The first major apocalypse came in the early sixteen hundreds with Copernicus and Galileo sent earthquakes through the ecclesiastical power structure of the Roman Church with their Heliocentric model of the solar system. This apocalypse was the culmination of the awakened that became known as the Italian Renaissance.

     A second major paradigm shift began early in the Twentieth Century. Einstein’s theory of relativity redefined our understanding of time and space, and revealed gravity not as a force but as the result of the mass of an object warping the space around it. Hubble’s discovery that the universe is expanding, along with quantum field theory, forces us to marvel at the infinitely large and the infinitely small. And DNA evidence now demonstrates that humans evolved from a common ancestor, a discovery that forces us to recognize ourselves as a human family. One comes to realize that the idea that there are different races is an obsolete concept. The soul has no color, and the only so-called “race” is the human race. This final phase of the 20th century paradigm shift is triggering a long-sought collective realization that unveils within each individual the divine image in which we are all created. This is our common humanity, and its recognition enables us to perceive the unity that transcends ethnic, religious and nationalistic divisions.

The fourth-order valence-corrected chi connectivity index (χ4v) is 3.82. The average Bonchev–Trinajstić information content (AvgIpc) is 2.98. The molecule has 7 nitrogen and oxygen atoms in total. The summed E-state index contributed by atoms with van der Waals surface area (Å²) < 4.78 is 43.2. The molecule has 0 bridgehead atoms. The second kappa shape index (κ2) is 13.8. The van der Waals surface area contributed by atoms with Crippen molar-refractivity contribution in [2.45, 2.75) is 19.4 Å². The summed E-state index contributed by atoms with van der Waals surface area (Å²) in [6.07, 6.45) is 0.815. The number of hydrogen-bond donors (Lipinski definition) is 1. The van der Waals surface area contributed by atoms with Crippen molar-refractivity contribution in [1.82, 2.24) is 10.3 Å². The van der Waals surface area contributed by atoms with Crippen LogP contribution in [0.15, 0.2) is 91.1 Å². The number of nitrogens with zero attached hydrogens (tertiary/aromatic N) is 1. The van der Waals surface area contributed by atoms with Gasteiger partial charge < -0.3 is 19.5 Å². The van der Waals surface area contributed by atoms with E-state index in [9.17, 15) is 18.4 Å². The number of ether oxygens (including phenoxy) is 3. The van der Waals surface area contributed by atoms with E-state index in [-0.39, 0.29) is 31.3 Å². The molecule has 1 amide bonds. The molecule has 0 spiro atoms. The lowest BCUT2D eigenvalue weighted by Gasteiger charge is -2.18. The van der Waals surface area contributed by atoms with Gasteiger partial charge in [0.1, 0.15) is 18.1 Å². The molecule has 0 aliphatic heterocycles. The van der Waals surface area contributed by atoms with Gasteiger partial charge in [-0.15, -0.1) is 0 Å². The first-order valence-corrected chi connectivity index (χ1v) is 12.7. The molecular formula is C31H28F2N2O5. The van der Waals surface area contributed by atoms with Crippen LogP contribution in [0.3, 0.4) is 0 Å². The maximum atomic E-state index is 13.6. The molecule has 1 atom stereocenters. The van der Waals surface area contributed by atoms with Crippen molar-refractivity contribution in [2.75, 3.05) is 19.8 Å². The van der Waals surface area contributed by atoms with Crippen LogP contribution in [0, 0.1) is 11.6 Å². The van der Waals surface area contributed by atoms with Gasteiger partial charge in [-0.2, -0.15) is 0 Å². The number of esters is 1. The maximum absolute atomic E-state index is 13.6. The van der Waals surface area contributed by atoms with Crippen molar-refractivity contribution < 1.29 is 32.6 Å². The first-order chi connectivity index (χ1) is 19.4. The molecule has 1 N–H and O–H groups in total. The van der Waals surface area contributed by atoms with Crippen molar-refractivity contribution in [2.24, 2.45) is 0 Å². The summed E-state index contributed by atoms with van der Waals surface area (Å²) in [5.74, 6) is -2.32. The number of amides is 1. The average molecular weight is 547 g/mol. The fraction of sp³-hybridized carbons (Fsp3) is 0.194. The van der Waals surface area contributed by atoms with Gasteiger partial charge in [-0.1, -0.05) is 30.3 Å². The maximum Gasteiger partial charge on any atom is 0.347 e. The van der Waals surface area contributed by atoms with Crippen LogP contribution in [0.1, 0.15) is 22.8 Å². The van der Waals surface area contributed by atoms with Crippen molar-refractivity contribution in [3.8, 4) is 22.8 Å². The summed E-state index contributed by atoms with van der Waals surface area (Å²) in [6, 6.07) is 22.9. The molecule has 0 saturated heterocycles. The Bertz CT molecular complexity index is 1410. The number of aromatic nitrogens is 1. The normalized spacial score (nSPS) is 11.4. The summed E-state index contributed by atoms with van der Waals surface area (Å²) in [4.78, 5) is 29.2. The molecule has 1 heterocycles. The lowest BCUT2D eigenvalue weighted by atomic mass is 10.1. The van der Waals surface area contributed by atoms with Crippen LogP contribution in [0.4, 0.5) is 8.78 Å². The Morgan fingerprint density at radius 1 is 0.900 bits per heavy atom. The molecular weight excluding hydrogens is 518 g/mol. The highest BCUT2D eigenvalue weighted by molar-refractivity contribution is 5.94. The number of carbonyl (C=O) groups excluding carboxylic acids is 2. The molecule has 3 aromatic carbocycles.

We must also redefine how we deal with international conflict if we are going to preserve and benefit from our fragile but remarkable technological advances.  Armageddon need not be our fate or our destiny. Exploitation and the depletion of our natural resources can be replaced with sustainability. God has provided us a means to personal salvation, but our collective survival as a human species is up to us. How long will we continue to delude ourselves into believing we are masters of the natural world? How long will we wage wars over land some see as God-given and holy while in our ignorance we fail to treasure the sacred home in the cold vacuum of space that the earth truly is?

Three weeks ago, I spoke and served as a panelist at the International Conference on World Affairs in Boulder, Colorado. While I was there I listened in on a panel discussion entitled “The Lure of Interstellar Travel.” What I learned from that discussion dispelled any romantic illusions about humanity venturing out to the stars any time soon. Given our economic struggles, the present-day limits of our crude space technology, we are not going anywhere. This plant earth is all we have.  But its location here, a wondrous inhabitable planet surrounded by light-years of void and lifeless worlds, makes it a miracle unto itself.  This entire earth is a holy land, and it’s time we come to cultivate a reverent awe for the home we are so fortunate to have. I mean, would you really want to migrate to the moon or to Mars? Talk about immigration reform!

     So rather than make 2012 the year of the apocalypse, let us free ourselves from the veils that imprison us in an antiquated hostile and competitive world view. Let us make 2012 a year of interfaith understanding that will set humanity on a secure path of international cooperation and world peace.

 

 

 

George Wolfe

Center for Peace and Conflict Studies

Ball State University